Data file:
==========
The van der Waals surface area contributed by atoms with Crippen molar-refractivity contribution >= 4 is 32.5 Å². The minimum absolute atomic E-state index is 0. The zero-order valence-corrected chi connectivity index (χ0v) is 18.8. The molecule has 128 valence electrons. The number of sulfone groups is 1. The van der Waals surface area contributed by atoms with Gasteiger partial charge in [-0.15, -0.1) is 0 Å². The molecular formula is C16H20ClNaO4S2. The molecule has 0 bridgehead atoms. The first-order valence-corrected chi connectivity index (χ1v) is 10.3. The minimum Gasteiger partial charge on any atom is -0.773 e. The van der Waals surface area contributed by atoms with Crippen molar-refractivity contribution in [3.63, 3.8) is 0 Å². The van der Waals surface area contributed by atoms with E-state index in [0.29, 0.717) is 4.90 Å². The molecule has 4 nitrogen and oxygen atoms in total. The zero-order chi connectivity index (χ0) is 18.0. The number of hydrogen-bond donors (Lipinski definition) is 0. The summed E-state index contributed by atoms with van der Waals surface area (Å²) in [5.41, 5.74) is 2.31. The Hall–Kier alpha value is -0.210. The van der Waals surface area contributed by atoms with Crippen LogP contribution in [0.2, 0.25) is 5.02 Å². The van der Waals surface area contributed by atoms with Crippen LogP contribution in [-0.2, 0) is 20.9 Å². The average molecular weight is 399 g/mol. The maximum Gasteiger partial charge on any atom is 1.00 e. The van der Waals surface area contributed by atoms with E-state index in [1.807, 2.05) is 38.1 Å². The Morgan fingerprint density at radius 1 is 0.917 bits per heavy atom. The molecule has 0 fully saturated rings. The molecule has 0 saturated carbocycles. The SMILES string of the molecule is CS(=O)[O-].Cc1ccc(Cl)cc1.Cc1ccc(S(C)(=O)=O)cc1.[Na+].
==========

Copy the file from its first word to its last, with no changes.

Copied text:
The van der Waals surface area contributed by atoms with Crippen molar-refractivity contribution >= 4 is 32.5 Å². The minimum absolute atomic E-state index is 0. The zero-order valence-corrected chi connectivity index (χ0v) is 18.8. The molecule has 128 valence electrons. The number of sulfone groups is 1. The van der Waals surface area contributed by atoms with Gasteiger partial charge in [-0.15, -0.1) is 0 Å². The molecular formula is C16H20ClNaO4S2. The molecule has 0 bridgehead atoms. The first-order valence-corrected chi connectivity index (χ1v) is 10.3. The minimum Gasteiger partial charge on any atom is -0.773 e. The van der Waals surface area contributed by atoms with Crippen molar-refractivity contribution in [3.63, 3.8) is 0 Å². The van der Waals surface area contributed by atoms with E-state index in [0.29, 0.717) is 4.90 Å². The molecule has 4 nitrogen and oxygen atoms in total. The zero-order chi connectivity index (χ0) is 18.0. The number of hydrogen-bond donors (Lipinski definition) is 0. The summed E-state index contributed by atoms with van der Waals surface area (Å²) in [5.41, 5.74) is 2.31. The Hall–Kier alpha value is -0.210. The van der Waals surface area contributed by atoms with Crippen LogP contribution in [0.2, 0.25) is 5.02 Å². The van der Waals surface area contributed by atoms with Crippen LogP contribution in [-0.2, 0) is 20.9 Å². The average molecular weight is 399 g/mol. The maximum Gasteiger partial charge on any atom is 1.00 e. The van der Waals surface area contributed by atoms with E-state index in [1.807, 2.05) is 38.1 Å². The Morgan fingerprint density at radius 1 is 0.917 bits per heavy atom. The molecule has 0 fully saturated rings. The molecule has 0 saturated carbocycles. The SMILES string of the molecule is CS(=O)[O-].Cc1ccc(Cl)cc1.Cc1ccc(S(C)(=O)=O)cc1.[Na+].